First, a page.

Do Icelanders actually feel overwhelmed and they are keen on detesting the tourists?


On the first hand, tourisms is crucial for the economy’s increase; it was a remedy for the crisis of 2008, because the lower prices attracted more and more foreigners to visit the country. On the other hand, this small island notes several disadvantages of the tourist invasion. “Our nature is a main victim”, says Guðjónsdóttir. Tourists paradoxically destroy the reason for which they had come to Iceland. Dropping litter, diverging from principal routes, popping-up tents in protected places and unreasonable behaviour are one of the significant dangers. Even the Geysir has been wasted because of the tourists; to intensify its eruptions they used soap which polluted the spring.

However the Icelanders are not officially hostile for their guests – they are even regarded as one of the friendliest touristic destinations in the world. Probably the only possible idea to save nature and “tame” the increasing number of visitors is to invite them to cities, showing a different idea of exploring the country than visiting the Golden Circle. As Guðjónsdóttir says, tourist industry noted a struggle between nature and culture. It is not at all surprising that the popularity of Iceland results from the fact that it can offer tranquillity and a real escape from clamour of the European cities.

In the 2015 Lonely Planets’ plebiscite for the best places in Europe an Icelandic city Akureyri was awarded, with its tranquillity and “suburbanity” as main virtues (“north’s green pastures, fishing villages, mud pots, waterfalls, ski fields and whale-filled bays”). At the same time Reykjavik was named the best place to spend the New Year’s Eve in, though its vivid night life is one of the most frequent complaints amongst its inhabitants.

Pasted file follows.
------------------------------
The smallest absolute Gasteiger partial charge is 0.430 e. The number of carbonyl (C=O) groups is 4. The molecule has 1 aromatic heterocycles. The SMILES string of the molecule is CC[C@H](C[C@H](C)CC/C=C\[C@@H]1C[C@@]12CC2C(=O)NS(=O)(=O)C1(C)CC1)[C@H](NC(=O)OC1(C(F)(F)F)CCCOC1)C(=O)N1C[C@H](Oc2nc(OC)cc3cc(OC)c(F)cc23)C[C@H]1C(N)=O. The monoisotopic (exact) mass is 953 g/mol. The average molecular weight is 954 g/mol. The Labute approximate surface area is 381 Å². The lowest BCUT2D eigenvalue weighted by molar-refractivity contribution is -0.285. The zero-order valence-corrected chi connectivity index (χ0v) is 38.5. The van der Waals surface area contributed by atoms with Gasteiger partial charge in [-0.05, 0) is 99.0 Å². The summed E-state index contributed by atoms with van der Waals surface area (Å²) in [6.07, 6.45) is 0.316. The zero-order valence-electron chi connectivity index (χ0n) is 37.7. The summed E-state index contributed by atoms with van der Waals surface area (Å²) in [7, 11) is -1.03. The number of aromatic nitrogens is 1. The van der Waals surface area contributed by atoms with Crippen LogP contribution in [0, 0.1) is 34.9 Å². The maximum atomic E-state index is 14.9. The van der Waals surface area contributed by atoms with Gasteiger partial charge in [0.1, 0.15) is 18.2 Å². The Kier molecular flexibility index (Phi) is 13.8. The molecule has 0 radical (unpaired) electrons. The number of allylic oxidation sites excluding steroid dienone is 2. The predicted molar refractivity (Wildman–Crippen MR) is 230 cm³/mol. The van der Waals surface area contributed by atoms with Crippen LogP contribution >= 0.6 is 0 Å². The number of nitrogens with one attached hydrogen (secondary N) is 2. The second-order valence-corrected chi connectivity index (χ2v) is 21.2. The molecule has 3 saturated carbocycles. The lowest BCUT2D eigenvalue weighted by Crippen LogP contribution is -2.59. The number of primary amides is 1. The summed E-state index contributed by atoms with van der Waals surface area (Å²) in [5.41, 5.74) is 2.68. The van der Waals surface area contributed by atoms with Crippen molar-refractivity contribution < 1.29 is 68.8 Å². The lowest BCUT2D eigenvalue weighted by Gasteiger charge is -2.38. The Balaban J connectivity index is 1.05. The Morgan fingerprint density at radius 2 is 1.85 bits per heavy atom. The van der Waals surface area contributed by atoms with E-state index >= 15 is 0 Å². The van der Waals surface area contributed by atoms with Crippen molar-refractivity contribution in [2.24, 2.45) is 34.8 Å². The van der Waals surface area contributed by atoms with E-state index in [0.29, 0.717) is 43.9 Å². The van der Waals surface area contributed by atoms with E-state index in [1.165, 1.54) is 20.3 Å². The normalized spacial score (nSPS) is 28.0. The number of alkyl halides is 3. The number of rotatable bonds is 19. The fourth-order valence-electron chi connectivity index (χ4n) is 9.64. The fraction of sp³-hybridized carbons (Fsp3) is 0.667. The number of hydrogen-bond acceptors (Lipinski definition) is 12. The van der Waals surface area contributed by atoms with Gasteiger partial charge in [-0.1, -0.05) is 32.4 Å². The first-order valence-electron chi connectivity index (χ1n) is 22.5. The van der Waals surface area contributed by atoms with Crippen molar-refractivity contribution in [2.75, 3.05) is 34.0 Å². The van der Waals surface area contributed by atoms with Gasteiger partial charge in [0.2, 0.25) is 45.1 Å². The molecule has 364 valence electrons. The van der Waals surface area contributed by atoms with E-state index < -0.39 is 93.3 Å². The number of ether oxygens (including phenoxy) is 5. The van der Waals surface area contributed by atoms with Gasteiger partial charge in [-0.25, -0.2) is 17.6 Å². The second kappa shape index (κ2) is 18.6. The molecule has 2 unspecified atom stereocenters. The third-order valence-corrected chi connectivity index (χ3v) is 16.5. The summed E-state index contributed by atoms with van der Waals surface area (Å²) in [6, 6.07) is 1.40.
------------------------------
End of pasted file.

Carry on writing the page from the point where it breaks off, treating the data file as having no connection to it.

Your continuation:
This is why Icelandic cites are supposed to attract foreigners by their rich cultural offer. Reykjavik is not claiming to become the second London, Paris or Vienna, and it will not be one anyway. Iceland’s capital cannot appeal tourists by museums of old-masters’ paintings nor examples of historical architecture.


Notwithstanding, it can take pride in its intangible cultural heritage, represented by precious collection of the sagas’ manuscripts and the monuments after the Vikings era. The society that proud of its culture, on which it has built its identity and independence from other Nordic countries, is raised on an ethos of a daily contact with the culture. Nearly every Icelandic child sings in a school choir. A statistical Icelander goes to the theatre at least two or three times per year. One of ten inhabitants of the island publishes a book. Every village owns a public library.